Liza Shoenfeld

Liza Shoenfeld

CREDIT: Ashley Corbin-Telch Photography

As she tried to decide on her next career move, Shoenfeld took stock of what she liked about working in science. She liked solving problems. She liked asking interesting questions, formulating a plan to find answers. She liked working with smart people. She wanted a career that incorporated those elements.

For close to a year, Shoenfeld worked for a large consulting firm with a health care focus. Her projects were remote from her neuroscience background—she handled projects in urology, dermatology, and other branches of clinical medicine—so she had a lot of reading to do.  She pored over business reports, interviewed stakeholders, and synthesized her findings into PowerPoint presentations for clients. Her favorite aspects of the work are the variety of projects, the opportunity to work with smart people from diverse backgrounds, and the intellectual stimulation, Shoenfeld says. Her domain knowledge was less valuable, she says, than her ability to think scientifically.

The transition was challenging. Much of the business terminology was unfamiliar at first. She had to adapt to a pace much faster than what she was used to in academia. Instead of exhaustive searches, she did efficient ones, yielding relevant, actionable points for clients. In presentations, she learned to focus on takeaways and insights and leave out the part about how she arrived at her conclusions.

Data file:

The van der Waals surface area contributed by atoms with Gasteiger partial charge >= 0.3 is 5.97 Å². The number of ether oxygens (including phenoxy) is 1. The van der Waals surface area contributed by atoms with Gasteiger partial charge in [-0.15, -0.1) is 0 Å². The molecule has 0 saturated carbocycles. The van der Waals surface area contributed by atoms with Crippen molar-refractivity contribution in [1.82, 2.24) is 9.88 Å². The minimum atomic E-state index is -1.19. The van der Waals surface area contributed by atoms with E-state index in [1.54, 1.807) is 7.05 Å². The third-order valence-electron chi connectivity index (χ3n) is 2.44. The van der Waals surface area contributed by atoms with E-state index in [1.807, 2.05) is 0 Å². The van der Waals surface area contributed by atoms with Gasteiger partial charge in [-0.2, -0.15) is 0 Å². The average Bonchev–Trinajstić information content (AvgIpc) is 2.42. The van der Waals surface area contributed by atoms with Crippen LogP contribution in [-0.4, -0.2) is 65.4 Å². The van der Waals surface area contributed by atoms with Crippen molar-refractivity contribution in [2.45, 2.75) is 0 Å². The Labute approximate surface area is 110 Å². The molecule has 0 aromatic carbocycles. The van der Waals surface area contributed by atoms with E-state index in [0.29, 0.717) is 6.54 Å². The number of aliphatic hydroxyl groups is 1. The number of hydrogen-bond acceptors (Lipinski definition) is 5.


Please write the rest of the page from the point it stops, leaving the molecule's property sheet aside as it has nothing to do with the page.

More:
Shoenfeld didn't have to travel much. Typically, she visited the client site for the kickoff meeting, interim meetings, and the final meeting where she delivered the findings. Occasionally, she worked on a project that required more regular meetings, but in all those cases the client company was close by, requiring nothing more than a short train ride.

Ten-hour days were fairly typical, with 1 to 4 more hours on some weekends, she says. During crunch time, usually the last week of a 2 to 3-month project, longer days—including longer weekend days—were common.

Shoenfeld recently accepted a new position in her hometown—Seattle, Washington—at a boutique strategy-consulting firm serving health care and nonprofit clients.  

Case study:  Josh Kellar

Josh Kellar

Josh Kellar

Courtesy of Josh Kellar and the Boston Consulting Group

Josh Kellar, who currently is a project leader with BCG in Chicago, Illinois, did a Ph.D. and a postdoc in materials science and engineering at Northwestern University. His graduate research on carbon nanotubes was interesting, he says, but the narrow specialization of an academic career didn't suit him. He was looking for a career that would give him new ways to engage with the world, solve problems that matter, and produce a tangible, immediate impact.

Kellar joined BCG in 2011. One basic skill he had developed as a scientist served him well at the new job: formulating hypotheses and testing them against data. But at BCG, he deploys this skill under very different circumstances: As a scientist, he spent his days solving difficult and ambiguous problems. As a consultant, he is doing much the same thing, but now he's doing it under really tight deadlines. Kellar has enjoyed consulting's collegiality, and he finds the work energizing, but the compressed time frame took some getting used to.